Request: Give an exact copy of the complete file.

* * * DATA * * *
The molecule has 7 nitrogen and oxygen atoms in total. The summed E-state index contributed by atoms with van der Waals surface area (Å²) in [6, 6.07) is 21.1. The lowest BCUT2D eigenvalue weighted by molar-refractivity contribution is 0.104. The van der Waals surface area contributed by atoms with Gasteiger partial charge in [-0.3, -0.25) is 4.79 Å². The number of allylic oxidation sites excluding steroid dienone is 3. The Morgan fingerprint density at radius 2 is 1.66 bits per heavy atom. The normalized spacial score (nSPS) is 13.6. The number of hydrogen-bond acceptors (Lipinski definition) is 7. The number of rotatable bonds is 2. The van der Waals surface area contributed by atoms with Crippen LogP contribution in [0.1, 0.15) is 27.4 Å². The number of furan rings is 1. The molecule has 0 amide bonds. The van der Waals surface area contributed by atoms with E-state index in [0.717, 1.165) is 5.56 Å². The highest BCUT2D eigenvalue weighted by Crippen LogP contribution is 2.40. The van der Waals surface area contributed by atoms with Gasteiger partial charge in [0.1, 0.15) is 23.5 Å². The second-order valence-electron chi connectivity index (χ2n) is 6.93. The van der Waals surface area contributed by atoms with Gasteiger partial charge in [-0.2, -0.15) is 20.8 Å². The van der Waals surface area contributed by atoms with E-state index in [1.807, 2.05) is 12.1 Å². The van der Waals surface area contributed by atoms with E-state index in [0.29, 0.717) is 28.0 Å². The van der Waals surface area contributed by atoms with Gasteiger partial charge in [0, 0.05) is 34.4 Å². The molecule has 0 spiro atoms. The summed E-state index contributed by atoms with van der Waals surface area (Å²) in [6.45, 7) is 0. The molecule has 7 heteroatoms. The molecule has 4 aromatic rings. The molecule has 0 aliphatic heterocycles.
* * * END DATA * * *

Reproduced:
The molecule has 7 nitrogen and oxygen atoms in total. The summed E-state index contributed by atoms with van der Waals surface area (Å²) in [6, 6.07) is 21.1. The lowest BCUT2D eigenvalue weighted by molar-refractivity contribution is 0.104. The van der Waals surface area contributed by atoms with Gasteiger partial charge in [-0.3, -0.25) is 4.79 Å². The number of allylic oxidation sites excluding steroid dienone is 3. The Morgan fingerprint density at radius 2 is 1.66 bits per heavy atom. The normalized spacial score (nSPS) is 13.6. The number of hydrogen-bond acceptors (Lipinski definition) is 7. The number of rotatable bonds is 2. The van der Waals surface area contributed by atoms with Crippen LogP contribution in [0.1, 0.15) is 27.4 Å². The number of furan rings is 1. The molecule has 0 amide bonds. The van der Waals surface area contributed by atoms with E-state index in [0.717, 1.165) is 5.56 Å². The highest BCUT2D eigenvalue weighted by Crippen LogP contribution is 2.40. The van der Waals surface area contributed by atoms with Gasteiger partial charge in [0.1, 0.15) is 23.5 Å². The second-order valence-electron chi connectivity index (χ2n) is 6.93. The van der Waals surface area contributed by atoms with Gasteiger partial charge in [-0.2, -0.15) is 20.8 Å². The van der Waals surface area contributed by atoms with E-state index in [1.807, 2.05) is 12.1 Å². The van der Waals surface area contributed by atoms with E-state index in [0.29, 0.717) is 28.0 Å². The van der Waals surface area contributed by atoms with Gasteiger partial charge in [0, 0.05) is 34.4 Å². The molecule has 0 spiro atoms. The summed E-state index contributed by atoms with van der Waals surface area (Å²) in [6.45, 7) is 0. The molecule has 7 heteroatoms. The molecule has 4 aromatic rings. The molecule has 0 aliphatic heterocycles.